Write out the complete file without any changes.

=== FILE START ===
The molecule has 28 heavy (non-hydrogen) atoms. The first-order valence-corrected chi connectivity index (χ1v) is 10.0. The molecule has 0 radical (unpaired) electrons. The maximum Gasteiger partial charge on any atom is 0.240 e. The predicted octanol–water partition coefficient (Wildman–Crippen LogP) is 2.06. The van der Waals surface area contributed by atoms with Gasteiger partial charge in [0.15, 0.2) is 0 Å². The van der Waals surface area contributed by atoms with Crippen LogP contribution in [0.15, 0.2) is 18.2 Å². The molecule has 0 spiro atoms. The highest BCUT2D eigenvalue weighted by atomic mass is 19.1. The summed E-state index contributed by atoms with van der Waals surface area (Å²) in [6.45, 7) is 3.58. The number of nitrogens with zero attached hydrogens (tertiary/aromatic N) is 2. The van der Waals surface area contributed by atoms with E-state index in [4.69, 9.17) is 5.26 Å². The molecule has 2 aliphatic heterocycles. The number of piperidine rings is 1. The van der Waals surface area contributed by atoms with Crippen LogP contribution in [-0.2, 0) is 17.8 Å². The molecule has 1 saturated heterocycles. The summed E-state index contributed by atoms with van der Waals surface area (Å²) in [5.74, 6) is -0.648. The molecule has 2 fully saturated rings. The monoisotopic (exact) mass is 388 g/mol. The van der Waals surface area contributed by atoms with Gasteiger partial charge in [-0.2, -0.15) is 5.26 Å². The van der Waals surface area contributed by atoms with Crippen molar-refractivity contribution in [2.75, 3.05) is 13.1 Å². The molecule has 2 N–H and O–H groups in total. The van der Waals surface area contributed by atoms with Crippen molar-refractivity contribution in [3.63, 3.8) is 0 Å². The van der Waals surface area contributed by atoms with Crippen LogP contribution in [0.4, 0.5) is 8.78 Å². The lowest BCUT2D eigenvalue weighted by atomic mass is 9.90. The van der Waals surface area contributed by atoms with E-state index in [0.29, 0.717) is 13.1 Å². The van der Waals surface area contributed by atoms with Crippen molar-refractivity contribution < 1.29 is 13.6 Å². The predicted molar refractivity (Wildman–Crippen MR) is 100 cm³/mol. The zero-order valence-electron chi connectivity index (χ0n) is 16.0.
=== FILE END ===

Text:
The molecule has 28 heavy (non-hydrogen) atoms. The first-order valence-corrected chi connectivity index (χ1v) is 10.0. The molecule has 0 radical (unpaired) electrons. The maximum Gasteiger partial charge on any atom is 0.240 e. The predicted octanol–water partition coefficient (Wildman–Crippen LogP) is 2.06. The van der Waals surface area contributed by atoms with Gasteiger partial charge in [0.15, 0.2) is 0 Å². The van der Waals surface area contributed by atoms with Crippen LogP contribution in [0.15, 0.2) is 18.2 Å². The molecule has 0 spiro atoms. The highest BCUT2D eigenvalue weighted by atomic mass is 19.1. The summed E-state index contributed by atoms with van der Waals surface area (Å²) in [6.45, 7) is 3.58. The number of nitrogens with zero attached hydrogens (tertiary/aromatic N) is 2. The van der Waals surface area contributed by atoms with E-state index in [4.69, 9.17) is 5.26 Å². The molecule has 2 aliphatic heterocycles. The number of piperidine rings is 1. The van der Waals surface area contributed by atoms with Crippen LogP contribution in [-0.2, 0) is 17.8 Å². The molecule has 1 saturated heterocycles. The summed E-state index contributed by atoms with van der Waals surface area (Å²) in [5.74, 6) is -0.648. The molecule has 2 fully saturated rings. The monoisotopic (exact) mass is 388 g/mol. The van der Waals surface area contributed by atoms with Gasteiger partial charge in [-0.2, -0.15) is 5.26 Å². The van der Waals surface area contributed by atoms with Crippen molar-refractivity contribution in [2.75, 3.05) is 13.1 Å². The molecule has 2 N–H and O–H groups in total. The van der Waals surface area contributed by atoms with Crippen molar-refractivity contribution in [3.63, 3.8) is 0 Å². The van der Waals surface area contributed by atoms with Crippen LogP contribution in [0.4, 0.5) is 8.78 Å². The lowest BCUT2D eigenvalue weighted by atomic mass is 9.90. The van der Waals surface area contributed by atoms with E-state index in [0.29, 0.717) is 13.1 Å². The van der Waals surface area contributed by atoms with Crippen molar-refractivity contribution < 1.29 is 13.6 Å². The predicted molar refractivity (Wildman–Crippen MR) is 100 cm³/mol. The zero-order valence-electron chi connectivity index (χ0n) is 16.0.